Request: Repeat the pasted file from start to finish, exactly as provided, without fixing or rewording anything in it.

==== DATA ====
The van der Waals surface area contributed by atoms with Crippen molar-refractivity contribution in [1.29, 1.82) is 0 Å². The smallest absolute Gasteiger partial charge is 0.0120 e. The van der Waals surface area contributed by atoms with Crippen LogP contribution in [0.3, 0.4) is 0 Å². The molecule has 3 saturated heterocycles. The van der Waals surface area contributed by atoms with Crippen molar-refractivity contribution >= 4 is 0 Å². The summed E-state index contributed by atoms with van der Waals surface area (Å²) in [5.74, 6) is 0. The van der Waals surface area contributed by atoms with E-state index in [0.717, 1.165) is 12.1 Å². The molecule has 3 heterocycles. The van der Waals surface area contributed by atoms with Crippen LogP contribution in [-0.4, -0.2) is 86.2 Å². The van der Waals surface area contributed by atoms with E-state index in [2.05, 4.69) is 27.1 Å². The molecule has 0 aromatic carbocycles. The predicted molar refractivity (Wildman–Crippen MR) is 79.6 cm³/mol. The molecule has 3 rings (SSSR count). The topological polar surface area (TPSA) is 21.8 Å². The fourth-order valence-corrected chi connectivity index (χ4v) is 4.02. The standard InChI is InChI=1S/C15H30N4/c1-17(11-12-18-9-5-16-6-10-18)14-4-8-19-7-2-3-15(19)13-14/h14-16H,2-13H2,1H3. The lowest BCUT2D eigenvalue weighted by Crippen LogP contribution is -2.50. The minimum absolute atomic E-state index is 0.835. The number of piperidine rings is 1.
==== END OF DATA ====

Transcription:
The van der Waals surface area contributed by atoms with Crippen molar-refractivity contribution in [1.29, 1.82) is 0 Å². The smallest absolute Gasteiger partial charge is 0.0120 e. The van der Waals surface area contributed by atoms with Crippen LogP contribution in [0.3, 0.4) is 0 Å². The molecule has 3 saturated heterocycles. The van der Waals surface area contributed by atoms with Crippen molar-refractivity contribution >= 4 is 0 Å². The summed E-state index contributed by atoms with van der Waals surface area (Å²) in [5.74, 6) is 0. The van der Waals surface area contributed by atoms with E-state index in [0.717, 1.165) is 12.1 Å². The molecule has 3 heterocycles. The van der Waals surface area contributed by atoms with Crippen LogP contribution in [-0.4, -0.2) is 86.2 Å². The van der Waals surface area contributed by atoms with E-state index in [2.05, 4.69) is 27.1 Å². The molecule has 0 aromatic carbocycles. The predicted molar refractivity (Wildman–Crippen MR) is 79.6 cm³/mol. The molecule has 3 rings (SSSR count). The topological polar surface area (TPSA) is 21.8 Å². The fourth-order valence-corrected chi connectivity index (χ4v) is 4.02. The standard InChI is InChI=1S/C15H30N4/c1-17(11-12-18-9-5-16-6-10-18)14-4-8-19-7-2-3-15(19)13-14/h14-16H,2-13H2,1H3. The lowest BCUT2D eigenvalue weighted by Crippen LogP contribution is -2.50. The minimum absolute atomic E-state index is 0.835. The number of piperidine rings is 1.